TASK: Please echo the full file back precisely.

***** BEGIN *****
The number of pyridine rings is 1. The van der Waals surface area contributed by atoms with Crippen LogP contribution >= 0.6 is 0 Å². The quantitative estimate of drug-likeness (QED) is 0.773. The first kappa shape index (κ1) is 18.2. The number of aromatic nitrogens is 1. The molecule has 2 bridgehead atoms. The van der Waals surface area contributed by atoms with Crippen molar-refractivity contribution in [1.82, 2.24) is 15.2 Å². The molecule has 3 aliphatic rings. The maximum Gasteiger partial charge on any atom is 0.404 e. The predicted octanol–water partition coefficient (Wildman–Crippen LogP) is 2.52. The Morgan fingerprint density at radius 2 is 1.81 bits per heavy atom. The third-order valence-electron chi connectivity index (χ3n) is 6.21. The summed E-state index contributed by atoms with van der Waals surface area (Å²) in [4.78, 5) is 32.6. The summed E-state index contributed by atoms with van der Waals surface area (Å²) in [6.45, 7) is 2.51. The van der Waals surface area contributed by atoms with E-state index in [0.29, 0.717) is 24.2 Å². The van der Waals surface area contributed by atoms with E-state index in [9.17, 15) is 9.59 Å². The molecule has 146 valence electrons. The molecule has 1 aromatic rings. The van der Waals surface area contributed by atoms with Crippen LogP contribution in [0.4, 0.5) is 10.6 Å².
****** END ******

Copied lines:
The number of pyridine rings is 1. The van der Waals surface area contributed by atoms with Crippen LogP contribution >= 0.6 is 0 Å². The quantitative estimate of drug-likeness (QED) is 0.773. The first kappa shape index (κ1) is 18.2. The number of aromatic nitrogens is 1. The molecule has 2 bridgehead atoms. The van der Waals surface area contributed by atoms with Crippen molar-refractivity contribution in [1.82, 2.24) is 15.2 Å². The molecule has 3 aliphatic rings. The maximum Gasteiger partial charge on any atom is 0.404 e. The predicted octanol–water partition coefficient (Wildman–Crippen LogP) is 2.52. The Morgan fingerprint density at radius 2 is 1.81 bits per heavy atom. The third-order valence-electron chi connectivity index (χ3n) is 6.21. The summed E-state index contributed by atoms with van der Waals surface area (Å²) in [4.78, 5) is 32.6. The summed E-state index contributed by atoms with van der Waals surface area (Å²) in [6.45, 7) is 2.51. The van der Waals surface area contributed by atoms with E-state index in [0.29, 0.717) is 24.2 Å². The van der Waals surface area contributed by atoms with E-state index in [9.17, 15) is 9.59 Å². The molecule has 146 valence electrons. The molecule has 1 aromatic rings. The van der Waals surface area contributed by atoms with Crippen LogP contribution in [0.4, 0.5) is 10.6 Å².